Twenty-Nine and Holding

Twenty-Nine and Holding

From Chicken Soup for the Grandparent's Soul

Twenty-Nine and Holding

Nothing is better than the unintended humor of reality.

Steve Allen

Our family had always been big on birthday celebrations and other special occasions. On each and every birthday, my entire family gathered together to share a meal, gifts and a song. My mother wasn’t fond of her own birthdays. Like many women her age, when her birthday rolled around she only admitted to being twenty-nine, just as she was the year before.

At the ripe old age of twelve, my twin sons had figured out that Grandma was much older than she admitted, but didn’t question her when she once again announced that she was twenty-nine and holding. My younger daughter, Becky, took her seriously, however. She believed every word that her grandmother told her. If Grandma said she was twenty-nine, as far as Becky was concerned, she was twenty-nine. There was no question about it.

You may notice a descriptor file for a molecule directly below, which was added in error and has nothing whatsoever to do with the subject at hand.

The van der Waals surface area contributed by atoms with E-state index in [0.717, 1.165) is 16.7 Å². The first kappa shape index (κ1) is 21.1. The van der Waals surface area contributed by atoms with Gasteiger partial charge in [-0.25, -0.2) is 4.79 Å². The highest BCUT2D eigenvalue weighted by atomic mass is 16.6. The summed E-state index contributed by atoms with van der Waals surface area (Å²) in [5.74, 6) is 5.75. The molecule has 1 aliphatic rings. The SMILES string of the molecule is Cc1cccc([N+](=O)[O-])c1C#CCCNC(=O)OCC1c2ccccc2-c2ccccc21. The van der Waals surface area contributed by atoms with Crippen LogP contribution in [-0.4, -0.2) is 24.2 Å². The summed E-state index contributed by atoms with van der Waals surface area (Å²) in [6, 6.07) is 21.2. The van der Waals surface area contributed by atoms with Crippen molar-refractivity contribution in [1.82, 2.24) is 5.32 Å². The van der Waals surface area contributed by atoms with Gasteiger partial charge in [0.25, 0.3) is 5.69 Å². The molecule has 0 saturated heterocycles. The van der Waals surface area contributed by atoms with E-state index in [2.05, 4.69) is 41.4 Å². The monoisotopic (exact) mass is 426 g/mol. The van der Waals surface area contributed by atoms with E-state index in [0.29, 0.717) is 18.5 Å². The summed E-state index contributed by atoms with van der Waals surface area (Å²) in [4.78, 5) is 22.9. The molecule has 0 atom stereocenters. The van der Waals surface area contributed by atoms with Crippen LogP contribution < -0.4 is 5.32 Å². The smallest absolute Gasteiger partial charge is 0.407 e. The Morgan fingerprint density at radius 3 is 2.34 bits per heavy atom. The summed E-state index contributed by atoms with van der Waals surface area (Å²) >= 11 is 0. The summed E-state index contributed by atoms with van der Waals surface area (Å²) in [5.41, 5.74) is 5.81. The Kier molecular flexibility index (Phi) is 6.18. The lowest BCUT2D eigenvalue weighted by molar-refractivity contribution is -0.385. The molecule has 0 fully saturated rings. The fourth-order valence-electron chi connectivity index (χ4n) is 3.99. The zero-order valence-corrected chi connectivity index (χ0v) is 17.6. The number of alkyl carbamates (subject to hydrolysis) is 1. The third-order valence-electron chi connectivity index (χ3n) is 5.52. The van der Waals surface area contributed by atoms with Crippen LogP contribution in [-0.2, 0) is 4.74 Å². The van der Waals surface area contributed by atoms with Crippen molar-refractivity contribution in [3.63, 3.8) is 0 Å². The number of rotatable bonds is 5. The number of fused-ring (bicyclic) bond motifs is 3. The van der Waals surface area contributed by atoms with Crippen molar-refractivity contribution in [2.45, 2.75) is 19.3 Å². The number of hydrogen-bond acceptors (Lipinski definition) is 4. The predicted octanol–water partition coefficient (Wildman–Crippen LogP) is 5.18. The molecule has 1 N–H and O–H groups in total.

A few months went by, and we joined together as a family to celebrate my thirtieth birthday. After everyone sang “Happy Birthday,” we enjoyed heaping helpings of cake and ice cream. Finally, the time came for me to open my presents. Becky had been unusually quiet during the entire birthday celebration. She carried a worried look on her face.

After all of the guests left, she couldn’t stand it any longer and sadly informed me, “Mamma, you’re thirty, and Grandma is twenty-nine. I hate to have to tell you this, but you must’ve been adopted.”

Nancy B. Gibbs

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